PECH Committee sets fish welfare as firm part of the new Fisheries Control System

PECH Committee sets fish welfare as firm part of the new Fisheries Control System

11 February 2021
News
Last week, the European Parliament’s Committee on Fisheries (PECH) voted on the new Fisheries Control Regulation which gives powers to monitor fishing activities and which - for the first time - makes reference to animal welfare. Setting animal welfare as one of the reasons behind legal requirements in fisheries marks an important landmark for fish welfare as it comes 12 years after the commitment to pursue animal welfare through fisheries regulation.

The EU’s fisheries control system is aimed to modernise and simplify the way in which fishing rules are monitored and complied with in the EU. An effective control system is, therefore, key to ensuring that the EU's fisheries are sustainably managed. The new Fisheries Control Regulation passed in the PECH committee last week defines powers to monitor fishing activities and to punish acts such as discarding fish, overfishing, and cutting fins off live sharks. Importantly, the PECH Committee has included a reference to animal welfare in the objectives of the new regulation.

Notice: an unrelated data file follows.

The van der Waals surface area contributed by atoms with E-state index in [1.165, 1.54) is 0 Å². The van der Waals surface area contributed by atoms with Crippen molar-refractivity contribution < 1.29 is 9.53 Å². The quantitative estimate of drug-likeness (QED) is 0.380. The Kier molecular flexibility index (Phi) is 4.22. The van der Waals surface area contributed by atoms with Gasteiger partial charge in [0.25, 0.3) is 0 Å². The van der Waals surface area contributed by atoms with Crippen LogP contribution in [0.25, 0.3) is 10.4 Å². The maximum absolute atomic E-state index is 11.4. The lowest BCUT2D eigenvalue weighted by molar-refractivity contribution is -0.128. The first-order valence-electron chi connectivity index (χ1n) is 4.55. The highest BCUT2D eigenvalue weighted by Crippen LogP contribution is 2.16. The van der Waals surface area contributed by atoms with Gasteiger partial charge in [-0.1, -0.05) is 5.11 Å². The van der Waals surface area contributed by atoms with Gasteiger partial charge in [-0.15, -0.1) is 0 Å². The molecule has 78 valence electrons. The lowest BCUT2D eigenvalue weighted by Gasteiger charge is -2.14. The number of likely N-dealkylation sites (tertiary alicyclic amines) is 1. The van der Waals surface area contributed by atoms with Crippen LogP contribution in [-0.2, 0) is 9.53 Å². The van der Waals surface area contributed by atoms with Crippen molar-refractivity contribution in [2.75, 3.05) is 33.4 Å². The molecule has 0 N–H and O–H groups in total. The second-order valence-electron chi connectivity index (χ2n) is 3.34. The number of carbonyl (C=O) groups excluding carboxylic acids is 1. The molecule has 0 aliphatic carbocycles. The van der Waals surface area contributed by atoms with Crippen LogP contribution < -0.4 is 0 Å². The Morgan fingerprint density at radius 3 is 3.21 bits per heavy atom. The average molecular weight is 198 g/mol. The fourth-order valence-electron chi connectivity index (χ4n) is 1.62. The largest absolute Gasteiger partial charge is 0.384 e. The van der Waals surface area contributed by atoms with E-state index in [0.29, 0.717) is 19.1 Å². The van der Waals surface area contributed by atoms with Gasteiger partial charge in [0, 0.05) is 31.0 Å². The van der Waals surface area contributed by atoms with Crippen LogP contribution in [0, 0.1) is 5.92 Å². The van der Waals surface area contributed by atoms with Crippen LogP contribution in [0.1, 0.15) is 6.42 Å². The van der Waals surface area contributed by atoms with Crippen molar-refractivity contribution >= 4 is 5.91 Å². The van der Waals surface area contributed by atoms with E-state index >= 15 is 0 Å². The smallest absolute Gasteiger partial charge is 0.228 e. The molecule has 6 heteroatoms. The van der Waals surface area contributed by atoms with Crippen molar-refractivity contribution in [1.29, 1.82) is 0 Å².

While addressing headline aspects of fishery policy, such as how logbooks and monitoring equipment allow the authorities to track fishing activities, the EP position on the Fisheries Control Regulation now also includes some provisions which concern the welfare of fish: such as the consequences for fishermen of cutting the fins off a live shark and discarding the shark, pulling a claw off a crab and discarding the crab, abandoning fishing gear in the water, or misusing a longline of many kilometers of hooks. Until now the reason in law for having these restrictions has been for biodiversity reasons and specifically to maintain animal population sizes at the level that allows capture of the highest number of animals.

Already in 2009, the Treaty of the Functioning of the European Union established the firm legal requirement for EU fishery policy to pay full regard to animal welfare. Yet up to today, there is still not a single piece of European fishery legislation that states animal welfare within its ‘recitals’.

The new Fisheries Control Regulation passed in the PECH Committee last week is now heading for approval at the European Parliament plenary on 8 March, before going into the interinstitutional negotiations (i.e. triologues) with the EU Member States and the Commission.